Screenreader Navigation - [Skip to Content ]

Do we have free will? Florida State philosopher awarded $4.4M grant to find out

Since the beginning of time, philosophers, scientists and theologians have sought to find out whether human beings have free will or whether other forces are at work to control our actions, decisions and choices.

Alfred Mele

Now, Florida State University philosopher Alfred Mele has been awarded a $4.4 million grant from the John Templeton Foundation to get to the bottom of this question for the ages. Mele, the William H. and Lucyle Werkmeister Professor of Philosophy, will oversee a four-year project to improve understanding of free will in philosophy, religion and science.

"This is an extraordinarily large award in the humanities, which speaks volumes about Al Mele's worldwide reputation as a scholar, the excitement provoked by his newest ideas, and the Templeton Foundation's commitment to the highest standards of creativity in ideas and rigor in scholarship," said Joseph Travis, dean of Florida State University's College of Arts and Sciences. "An award of this magnitude and visibility puts our Department of Philosophy, and Florida State, in a very bright international spotlight."

The project, "Free Will: Human and Divine — Empirical and Philosophical Explorations," is not quite as esoteric as the topic might suggest. For thousands of years the question of free will was strictly in the domain of philosophers and theologians. But in recent years, some neuroscientists have been producing data they claim shows that the genesis of action in the brain begins well before conscious awareness of any decision to perform that action arises. If true, conscious control over action — a necessary condition of free will — is simply impossible. Likewise, some social psychologists believe that unconscious processes, in tandem with environmental conditions, control behavior and that our conscious choices do not.

Mele, a prolific scholar whose most recent book, "Effective Intentions: The Power of Conscious Will" (Oxford University Press, 2009), was an effort to debunk those claims, falls clearly in the pro-free will camp. But he acknowledges that he doesn't have the answers, and he is open to different interpretations of free will for different disciplines. His goal is that scientists, philosophers and theologians will be closer to the truth when this project is complete in 2013.

"What I want to do is make significant progress on discovering whether we do or don't have free will," Mele said. "It's not as if in four years, we are going to know. But I want to push us along the way so that we can speed up our understanding of all of this."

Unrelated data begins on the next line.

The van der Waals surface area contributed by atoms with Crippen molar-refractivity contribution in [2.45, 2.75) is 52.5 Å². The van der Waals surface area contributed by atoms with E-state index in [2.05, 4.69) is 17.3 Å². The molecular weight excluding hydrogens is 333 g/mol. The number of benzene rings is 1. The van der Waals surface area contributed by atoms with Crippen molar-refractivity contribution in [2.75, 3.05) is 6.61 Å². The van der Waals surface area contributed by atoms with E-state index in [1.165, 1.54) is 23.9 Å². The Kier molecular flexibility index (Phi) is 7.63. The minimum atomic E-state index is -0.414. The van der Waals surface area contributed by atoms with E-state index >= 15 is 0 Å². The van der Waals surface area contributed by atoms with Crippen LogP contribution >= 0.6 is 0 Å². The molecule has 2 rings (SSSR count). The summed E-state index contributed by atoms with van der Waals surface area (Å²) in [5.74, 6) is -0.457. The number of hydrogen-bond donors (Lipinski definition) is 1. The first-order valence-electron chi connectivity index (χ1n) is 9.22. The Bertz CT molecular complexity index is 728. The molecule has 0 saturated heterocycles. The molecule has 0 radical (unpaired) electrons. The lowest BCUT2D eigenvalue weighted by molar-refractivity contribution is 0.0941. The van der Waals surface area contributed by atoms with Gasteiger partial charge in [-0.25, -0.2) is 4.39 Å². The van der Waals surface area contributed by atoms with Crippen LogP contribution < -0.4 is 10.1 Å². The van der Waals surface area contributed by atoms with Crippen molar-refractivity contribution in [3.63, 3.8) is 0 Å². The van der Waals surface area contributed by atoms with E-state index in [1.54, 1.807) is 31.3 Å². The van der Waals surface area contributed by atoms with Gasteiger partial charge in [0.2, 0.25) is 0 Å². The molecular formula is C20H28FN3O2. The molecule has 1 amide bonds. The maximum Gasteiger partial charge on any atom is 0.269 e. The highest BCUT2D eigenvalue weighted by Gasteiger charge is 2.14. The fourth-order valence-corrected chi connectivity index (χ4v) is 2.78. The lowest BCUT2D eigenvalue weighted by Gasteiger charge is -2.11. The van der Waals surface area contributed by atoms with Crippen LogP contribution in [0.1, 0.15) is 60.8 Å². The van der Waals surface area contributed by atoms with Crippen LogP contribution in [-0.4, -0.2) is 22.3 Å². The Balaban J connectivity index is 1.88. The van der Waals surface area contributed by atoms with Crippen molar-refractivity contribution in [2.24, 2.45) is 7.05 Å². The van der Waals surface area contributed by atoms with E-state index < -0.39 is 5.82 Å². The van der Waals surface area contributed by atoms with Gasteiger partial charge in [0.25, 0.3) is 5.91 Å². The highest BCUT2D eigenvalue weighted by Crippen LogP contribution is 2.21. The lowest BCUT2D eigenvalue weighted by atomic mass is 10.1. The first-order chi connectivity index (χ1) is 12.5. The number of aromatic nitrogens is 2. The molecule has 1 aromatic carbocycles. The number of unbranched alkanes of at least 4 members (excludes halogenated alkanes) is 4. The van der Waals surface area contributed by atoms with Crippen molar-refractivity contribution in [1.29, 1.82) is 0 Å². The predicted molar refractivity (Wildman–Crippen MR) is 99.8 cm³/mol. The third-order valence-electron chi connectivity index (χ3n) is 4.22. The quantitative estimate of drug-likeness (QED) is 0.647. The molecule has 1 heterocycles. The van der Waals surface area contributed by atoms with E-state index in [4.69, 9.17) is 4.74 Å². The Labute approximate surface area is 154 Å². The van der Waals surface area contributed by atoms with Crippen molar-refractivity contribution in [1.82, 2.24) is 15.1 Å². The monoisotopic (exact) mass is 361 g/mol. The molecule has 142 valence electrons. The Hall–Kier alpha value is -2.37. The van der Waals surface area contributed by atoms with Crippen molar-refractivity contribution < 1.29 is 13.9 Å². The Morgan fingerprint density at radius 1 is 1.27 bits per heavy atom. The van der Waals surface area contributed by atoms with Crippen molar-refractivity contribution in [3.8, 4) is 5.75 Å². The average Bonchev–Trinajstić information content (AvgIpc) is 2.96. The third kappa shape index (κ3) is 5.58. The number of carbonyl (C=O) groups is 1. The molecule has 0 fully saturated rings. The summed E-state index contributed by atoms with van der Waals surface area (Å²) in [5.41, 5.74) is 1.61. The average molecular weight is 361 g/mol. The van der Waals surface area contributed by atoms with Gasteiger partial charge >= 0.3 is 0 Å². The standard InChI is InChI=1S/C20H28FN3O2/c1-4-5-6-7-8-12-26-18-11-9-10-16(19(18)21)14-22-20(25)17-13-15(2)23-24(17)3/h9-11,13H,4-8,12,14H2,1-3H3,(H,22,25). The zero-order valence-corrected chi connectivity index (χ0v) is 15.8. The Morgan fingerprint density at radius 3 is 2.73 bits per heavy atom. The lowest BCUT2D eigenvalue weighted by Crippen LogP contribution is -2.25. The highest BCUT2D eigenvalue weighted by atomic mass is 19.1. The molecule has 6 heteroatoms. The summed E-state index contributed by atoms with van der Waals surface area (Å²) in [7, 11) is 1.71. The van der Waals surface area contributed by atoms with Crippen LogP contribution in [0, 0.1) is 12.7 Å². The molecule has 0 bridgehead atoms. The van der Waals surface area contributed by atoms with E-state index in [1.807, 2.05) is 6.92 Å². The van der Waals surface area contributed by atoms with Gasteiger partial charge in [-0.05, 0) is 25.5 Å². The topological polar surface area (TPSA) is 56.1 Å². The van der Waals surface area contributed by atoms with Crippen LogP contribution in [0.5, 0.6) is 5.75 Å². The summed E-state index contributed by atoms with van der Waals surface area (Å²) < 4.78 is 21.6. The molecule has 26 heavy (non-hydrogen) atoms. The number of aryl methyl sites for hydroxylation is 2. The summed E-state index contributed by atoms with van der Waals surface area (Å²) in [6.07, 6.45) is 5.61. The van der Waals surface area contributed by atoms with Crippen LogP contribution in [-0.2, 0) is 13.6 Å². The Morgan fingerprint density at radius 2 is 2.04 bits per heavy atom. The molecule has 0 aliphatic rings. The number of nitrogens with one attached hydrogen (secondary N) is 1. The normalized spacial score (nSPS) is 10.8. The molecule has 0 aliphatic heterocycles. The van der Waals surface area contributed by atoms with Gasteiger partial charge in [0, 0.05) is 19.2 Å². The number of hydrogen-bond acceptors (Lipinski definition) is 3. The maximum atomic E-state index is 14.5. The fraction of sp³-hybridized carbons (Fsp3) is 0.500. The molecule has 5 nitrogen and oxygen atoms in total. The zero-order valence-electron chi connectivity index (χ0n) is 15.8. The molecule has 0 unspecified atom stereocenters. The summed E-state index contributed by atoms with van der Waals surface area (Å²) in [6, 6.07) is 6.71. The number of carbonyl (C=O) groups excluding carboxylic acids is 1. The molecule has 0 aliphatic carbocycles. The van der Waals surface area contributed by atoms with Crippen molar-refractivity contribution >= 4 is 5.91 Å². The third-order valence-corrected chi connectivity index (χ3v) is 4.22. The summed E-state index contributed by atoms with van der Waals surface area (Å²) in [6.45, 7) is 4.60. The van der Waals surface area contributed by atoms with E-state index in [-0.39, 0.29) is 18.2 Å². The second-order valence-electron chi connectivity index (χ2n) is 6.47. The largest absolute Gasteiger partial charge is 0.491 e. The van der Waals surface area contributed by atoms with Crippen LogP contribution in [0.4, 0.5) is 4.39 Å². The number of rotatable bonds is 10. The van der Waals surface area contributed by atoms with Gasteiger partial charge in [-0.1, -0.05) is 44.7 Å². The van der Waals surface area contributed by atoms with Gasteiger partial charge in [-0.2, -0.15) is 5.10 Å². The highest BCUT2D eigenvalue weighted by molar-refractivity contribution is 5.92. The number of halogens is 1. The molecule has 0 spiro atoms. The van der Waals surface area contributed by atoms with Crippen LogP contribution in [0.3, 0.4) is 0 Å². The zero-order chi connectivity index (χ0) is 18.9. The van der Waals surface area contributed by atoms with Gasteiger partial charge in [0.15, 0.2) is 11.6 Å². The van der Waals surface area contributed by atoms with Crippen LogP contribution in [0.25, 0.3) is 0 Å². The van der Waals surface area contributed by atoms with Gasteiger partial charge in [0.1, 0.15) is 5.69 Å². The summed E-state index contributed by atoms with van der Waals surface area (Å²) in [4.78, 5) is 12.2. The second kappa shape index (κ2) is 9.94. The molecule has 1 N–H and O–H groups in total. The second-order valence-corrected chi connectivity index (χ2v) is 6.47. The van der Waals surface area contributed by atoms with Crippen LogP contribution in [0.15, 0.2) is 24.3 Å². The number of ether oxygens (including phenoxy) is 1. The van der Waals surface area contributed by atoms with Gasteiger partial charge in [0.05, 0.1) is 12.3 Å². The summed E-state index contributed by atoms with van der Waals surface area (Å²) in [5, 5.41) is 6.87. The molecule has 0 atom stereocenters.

The ramifications could have significant societal impacts.

"If we eventually discover that we don't have free will, the news will come out and we can predict that people's behavior will get worse as a consequence," Mele said. "We should have plans in place for how to deal with that news."

His prediction about the degeneration of people's behavior is based on experiments in which psychologists induced a disbelief in free will among study participants to find out how that disbelief would affect their behavior. It wasn't pretty: When participants believed they had no control over their actions — and therefore presumably felt they were not responsible for their behavior — they cheated and were more aggressive.

Mele will oversee the project's multipronged approach. About $3.4 million of the grant money will be distributed to researchers around the world who submit proposals to study the science, conceptual underpinnings and theology of free will. The grant money also will be used to fund a position in the philosophy department to be filled annually for the next three years by a postdoctoral scholar with a special interest in free will. Research colloquia will be held annually for three years beginning in 2011, and Mele will direct a two-week summer seminar at Florida State in 2012. In addition, as many as 10 prizes of $3,000 each will be awarded to authors of essays on free will published in the popular venues.

The project was initiated by the John Templeton Foundation Vice President for Philosophy and Theology Michael J. Murray, who sought Mele's help in shaping the proposal before naming him the project's principal investigator. Murray came to the right place: Mele is considered the most eminent authority on the subject and is the primary reason why the Philosophical Gourmet Report has ranked Florida State's philosophy department No.1 in the world when it comes to the study of philosophy of action, which includes free will.

"The notion of free will is deeply embedded in our self-conception as moral human agents," Murray said. "At the John Templeton Foundation, we are very pleased that Florida State has taken the lead to advance research on this emerging interdisciplinary topic, one that we are confident will more deeply inform our understanding of the emerging empirical data, as well as of realties both human and divine."

The John Templeton Foundation ( serves as a philanthropic catalyst for research relating to what scientists and philosophers call the Big Questions. It supports work at the world's top universities in such fields as theoretical physics, cosmology, evolutionary biology, cognitive science, and social science relating to love, forgiveness, creativity, purpose, and the nature and origin of religious belief. It also seeks to stimulate new thinking about wealth creation in the developing world, character education in schools and universities, and programs for cultivating the talents of gifted children.

By Jill Elish

"An award of this magnitude and visibility puts our Department of Philosophy, and Florida State, in a very bright international spotlight."

Joseph Travis
Dean, Florida State University College of Arts and Sciences